That’s what SlashFilm is saying.
Producer Avi Arad has will be on hand at Namco’s 30th birthday for Pac-Man on June 15th (during E3) “to make an announcement about the worldwide premiere of his newest Pac-Man project.” Of couse, “Pac-Man project” doesn’t necessarily mean big screen movie, but what else could it be?
Arad is a Hollywood producer — that’s what he does. He develops movie and television properties. At very least, the press release announcing the upcoming announcement is supposed to point us in that direction. Recently Avad has been vocal about how “Hollywood will do for video games what it has done for comic-book superheroes”. Of course, there is no evidence to support this theory.
It would be easy to look at Arad’s credits and think the producer is a big deal, and it wouldn’t be hard to think he knows what he’s doing. A former chairman, CEO and the founder of Marvel Studios, he was credited as producer (or executive producer) on some of the great comic book movies: Spider-Man series, the Blade series, the X-Men series, Iron Man. His name has also been credited on the bad: Daredevil, Hulk, Elektra, the Fantastic Four films, Ghost Rider, X-Men 3and Spider-Man 3.
Remember the glut of slasher flicks in the early ’80’s that sprung up after the surprise success of “Halloween” and “Friday the 13th”? What started as a trickle became a flood of cheesy camp (at best, and I’m being way generous here) and incomprehensible rubbish (at worst). Then everyone soured on the horror genre as a whole until “A Nightmare on Elm Street”, which proceeded to then beat the snot out of the genre yet again with mindless sequel after sequel.
We’re seeing it with comic book adaptations now, beginning with “X-Men” back in 2000 and slowly crescendoing to our current state of comic book/graphic novel/video game adaptorgasm (patent-pending). (I’m sure some of you can cite a turn-of-the-century movie prior to “X-Men” that started the trend, but you get my point.)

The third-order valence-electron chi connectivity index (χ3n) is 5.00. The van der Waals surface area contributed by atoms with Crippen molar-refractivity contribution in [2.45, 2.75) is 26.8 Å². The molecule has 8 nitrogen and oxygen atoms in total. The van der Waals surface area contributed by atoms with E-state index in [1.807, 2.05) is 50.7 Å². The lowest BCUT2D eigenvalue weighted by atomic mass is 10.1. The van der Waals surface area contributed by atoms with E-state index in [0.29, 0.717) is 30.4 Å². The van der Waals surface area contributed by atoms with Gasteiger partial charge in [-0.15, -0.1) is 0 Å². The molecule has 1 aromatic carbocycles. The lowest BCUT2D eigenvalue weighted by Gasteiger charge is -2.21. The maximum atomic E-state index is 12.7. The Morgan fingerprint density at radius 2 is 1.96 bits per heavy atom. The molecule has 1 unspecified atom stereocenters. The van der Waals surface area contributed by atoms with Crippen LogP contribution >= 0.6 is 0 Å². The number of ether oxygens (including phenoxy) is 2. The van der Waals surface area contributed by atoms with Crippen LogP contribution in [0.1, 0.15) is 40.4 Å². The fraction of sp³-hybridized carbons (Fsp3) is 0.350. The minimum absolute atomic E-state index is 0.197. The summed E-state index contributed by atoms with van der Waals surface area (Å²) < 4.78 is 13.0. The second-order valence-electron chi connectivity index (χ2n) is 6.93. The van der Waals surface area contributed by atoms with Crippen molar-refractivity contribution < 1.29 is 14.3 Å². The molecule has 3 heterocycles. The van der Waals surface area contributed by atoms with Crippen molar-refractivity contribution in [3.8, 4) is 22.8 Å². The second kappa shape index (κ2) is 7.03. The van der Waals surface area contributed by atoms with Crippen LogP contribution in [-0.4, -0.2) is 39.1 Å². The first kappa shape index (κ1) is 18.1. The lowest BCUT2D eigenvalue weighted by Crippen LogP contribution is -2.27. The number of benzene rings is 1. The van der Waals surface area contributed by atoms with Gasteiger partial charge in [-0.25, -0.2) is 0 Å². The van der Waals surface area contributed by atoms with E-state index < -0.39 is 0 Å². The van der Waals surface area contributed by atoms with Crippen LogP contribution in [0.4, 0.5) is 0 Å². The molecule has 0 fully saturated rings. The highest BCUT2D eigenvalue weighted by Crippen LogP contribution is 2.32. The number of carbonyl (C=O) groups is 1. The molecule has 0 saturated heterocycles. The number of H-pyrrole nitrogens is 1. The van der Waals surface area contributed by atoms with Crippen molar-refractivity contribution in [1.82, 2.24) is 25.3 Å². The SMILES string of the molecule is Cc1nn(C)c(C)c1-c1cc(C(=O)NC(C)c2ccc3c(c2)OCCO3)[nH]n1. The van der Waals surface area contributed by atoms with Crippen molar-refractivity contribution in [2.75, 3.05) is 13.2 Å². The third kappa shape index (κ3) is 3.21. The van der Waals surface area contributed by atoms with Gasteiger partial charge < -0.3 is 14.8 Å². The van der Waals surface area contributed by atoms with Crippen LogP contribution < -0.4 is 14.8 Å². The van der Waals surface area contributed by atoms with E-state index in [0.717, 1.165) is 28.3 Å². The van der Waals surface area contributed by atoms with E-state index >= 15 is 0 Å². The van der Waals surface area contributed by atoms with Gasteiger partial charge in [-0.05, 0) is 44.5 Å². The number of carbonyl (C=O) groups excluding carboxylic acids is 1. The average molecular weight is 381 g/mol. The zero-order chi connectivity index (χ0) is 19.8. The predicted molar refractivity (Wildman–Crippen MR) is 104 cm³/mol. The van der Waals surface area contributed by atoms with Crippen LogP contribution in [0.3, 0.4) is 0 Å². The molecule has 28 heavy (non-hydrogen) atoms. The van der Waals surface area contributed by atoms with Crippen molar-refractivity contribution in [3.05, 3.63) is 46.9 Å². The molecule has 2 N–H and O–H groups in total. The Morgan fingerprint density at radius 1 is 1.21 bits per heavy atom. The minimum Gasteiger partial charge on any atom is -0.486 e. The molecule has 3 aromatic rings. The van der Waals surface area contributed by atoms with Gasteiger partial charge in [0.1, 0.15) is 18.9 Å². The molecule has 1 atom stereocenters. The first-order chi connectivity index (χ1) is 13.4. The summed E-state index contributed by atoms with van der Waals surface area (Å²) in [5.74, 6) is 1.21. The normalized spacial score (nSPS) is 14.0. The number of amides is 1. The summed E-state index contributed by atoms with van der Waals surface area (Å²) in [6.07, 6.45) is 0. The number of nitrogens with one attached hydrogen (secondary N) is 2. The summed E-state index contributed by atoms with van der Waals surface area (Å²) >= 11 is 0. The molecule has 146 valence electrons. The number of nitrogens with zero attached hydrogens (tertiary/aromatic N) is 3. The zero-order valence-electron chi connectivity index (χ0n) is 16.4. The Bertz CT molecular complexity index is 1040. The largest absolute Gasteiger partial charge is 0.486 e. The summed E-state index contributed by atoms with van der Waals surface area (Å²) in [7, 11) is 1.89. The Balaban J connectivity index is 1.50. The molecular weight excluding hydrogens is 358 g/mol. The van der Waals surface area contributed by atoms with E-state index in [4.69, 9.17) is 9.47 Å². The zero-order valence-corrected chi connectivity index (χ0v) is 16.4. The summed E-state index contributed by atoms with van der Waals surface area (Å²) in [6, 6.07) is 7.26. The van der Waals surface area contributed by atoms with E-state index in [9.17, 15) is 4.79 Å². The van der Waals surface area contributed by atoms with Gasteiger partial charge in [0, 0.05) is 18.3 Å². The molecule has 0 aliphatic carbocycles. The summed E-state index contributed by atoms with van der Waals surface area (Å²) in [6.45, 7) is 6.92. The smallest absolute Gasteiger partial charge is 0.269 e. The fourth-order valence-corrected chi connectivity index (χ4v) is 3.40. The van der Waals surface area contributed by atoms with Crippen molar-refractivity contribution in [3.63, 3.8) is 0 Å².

Hollywood’s insistence on drilling a good thing into the ground with endless sequels and prequels and tie-ins and reboots and “reimaginings” and WTFery is mind-spinningly tiresome and should not be at all surprising. In movements like this, eventually we bear witness to the last desperate grope of studios to pound milk out of its dead cash cow. It stands to reason: Not all of these movies can be hits, and the law of averages tell us most of them won’t be. The trend built on the initial successes will make that success a thing of the past. Ironic, don’t you think?
Hence, a Pac-Man movie. I’m not predicting the Apocalypse or anything, and I’m not pooh-poohing the rights of studios to fill a market need or for fanboys and fangirls to see their faves come to the big screen. I’m just saying, a Pac Man movie? Really? What the hell, Hollywood? To quote Slashfilm:
Even after announcements for upcoming movie adaptations of The Viewfinder Toy and Stretch Armstrong, I never actually believed that a Pac-Man movie would ever become a possibility. What would a Pac Man movie adaptation even be about? What would it involve? How would it even work?
What do you think? What could a Pac-Man movie possibly be about?